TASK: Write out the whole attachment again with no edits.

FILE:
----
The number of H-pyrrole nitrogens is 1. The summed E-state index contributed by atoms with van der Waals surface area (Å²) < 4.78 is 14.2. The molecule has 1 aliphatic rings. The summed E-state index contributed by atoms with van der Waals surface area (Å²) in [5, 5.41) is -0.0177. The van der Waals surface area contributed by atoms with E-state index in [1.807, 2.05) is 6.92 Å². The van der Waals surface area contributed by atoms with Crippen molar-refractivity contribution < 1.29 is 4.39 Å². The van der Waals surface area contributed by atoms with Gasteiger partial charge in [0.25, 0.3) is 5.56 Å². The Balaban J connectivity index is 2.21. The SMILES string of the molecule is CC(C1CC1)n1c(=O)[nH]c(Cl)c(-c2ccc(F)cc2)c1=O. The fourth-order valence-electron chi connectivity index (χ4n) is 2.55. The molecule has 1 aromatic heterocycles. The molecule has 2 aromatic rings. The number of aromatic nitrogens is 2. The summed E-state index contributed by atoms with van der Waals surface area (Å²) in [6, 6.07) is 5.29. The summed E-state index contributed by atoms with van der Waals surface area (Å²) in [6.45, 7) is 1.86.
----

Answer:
The number of H-pyrrole nitrogens is 1. The summed E-state index contributed by atoms with van der Waals surface area (Å²) < 4.78 is 14.2. The molecule has 1 aliphatic rings. The summed E-state index contributed by atoms with van der Waals surface area (Å²) in [5, 5.41) is -0.0177. The van der Waals surface area contributed by atoms with E-state index in [1.807, 2.05) is 6.92 Å². The van der Waals surface area contributed by atoms with Crippen molar-refractivity contribution < 1.29 is 4.39 Å². The van der Waals surface area contributed by atoms with Gasteiger partial charge in [0.25, 0.3) is 5.56 Å². The Balaban J connectivity index is 2.21. The SMILES string of the molecule is CC(C1CC1)n1c(=O)[nH]c(Cl)c(-c2ccc(F)cc2)c1=O. The fourth-order valence-electron chi connectivity index (χ4n) is 2.55. The molecule has 1 aromatic heterocycles. The molecule has 2 aromatic rings. The number of aromatic nitrogens is 2. The summed E-state index contributed by atoms with van der Waals surface area (Å²) in [6, 6.07) is 5.29. The summed E-state index contributed by atoms with van der Waals surface area (Å²) in [6.45, 7) is 1.86.